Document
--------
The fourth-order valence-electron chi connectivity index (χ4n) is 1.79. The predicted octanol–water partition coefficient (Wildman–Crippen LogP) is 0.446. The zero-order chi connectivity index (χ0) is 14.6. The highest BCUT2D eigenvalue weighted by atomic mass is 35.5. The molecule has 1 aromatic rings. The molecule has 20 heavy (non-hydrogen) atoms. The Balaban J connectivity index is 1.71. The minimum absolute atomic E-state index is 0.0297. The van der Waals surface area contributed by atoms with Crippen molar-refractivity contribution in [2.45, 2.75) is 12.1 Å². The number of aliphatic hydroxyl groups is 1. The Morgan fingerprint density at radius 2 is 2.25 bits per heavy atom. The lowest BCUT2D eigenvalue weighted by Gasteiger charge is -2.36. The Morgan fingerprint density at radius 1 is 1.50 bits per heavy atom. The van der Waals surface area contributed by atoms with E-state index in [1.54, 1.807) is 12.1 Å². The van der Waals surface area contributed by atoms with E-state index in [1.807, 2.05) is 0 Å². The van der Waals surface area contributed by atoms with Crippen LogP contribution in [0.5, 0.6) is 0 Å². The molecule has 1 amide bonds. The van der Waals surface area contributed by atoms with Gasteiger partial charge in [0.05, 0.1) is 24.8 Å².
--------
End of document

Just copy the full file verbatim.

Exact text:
The fourth-order valence-electron chi connectivity index (χ4n) is 1.79. The predicted octanol–water partition coefficient (Wildman–Crippen LogP) is 0.446. The zero-order chi connectivity index (χ0) is 14.6. The highest BCUT2D eigenvalue weighted by atomic mass is 35.5. The molecule has 1 aromatic rings. The molecule has 20 heavy (non-hydrogen) atoms. The Balaban J connectivity index is 1.71. The minimum absolute atomic E-state index is 0.0297. The van der Waals surface area contributed by atoms with Crippen molar-refractivity contribution in [2.45, 2.75) is 12.1 Å². The number of aliphatic hydroxyl groups is 1. The Morgan fingerprint density at radius 2 is 2.25 bits per heavy atom. The lowest BCUT2D eigenvalue weighted by Gasteiger charge is -2.36. The Morgan fingerprint density at radius 1 is 1.50 bits per heavy atom. The van der Waals surface area contributed by atoms with E-state index in [1.54, 1.807) is 12.1 Å². The van der Waals surface area contributed by atoms with E-state index in [1.807, 2.05) is 0 Å². The van der Waals surface area contributed by atoms with Crippen LogP contribution in [0.5, 0.6) is 0 Å². The molecule has 1 amide bonds. The van der Waals surface area contributed by atoms with Gasteiger partial charge in [0.05, 0.1) is 24.8 Å².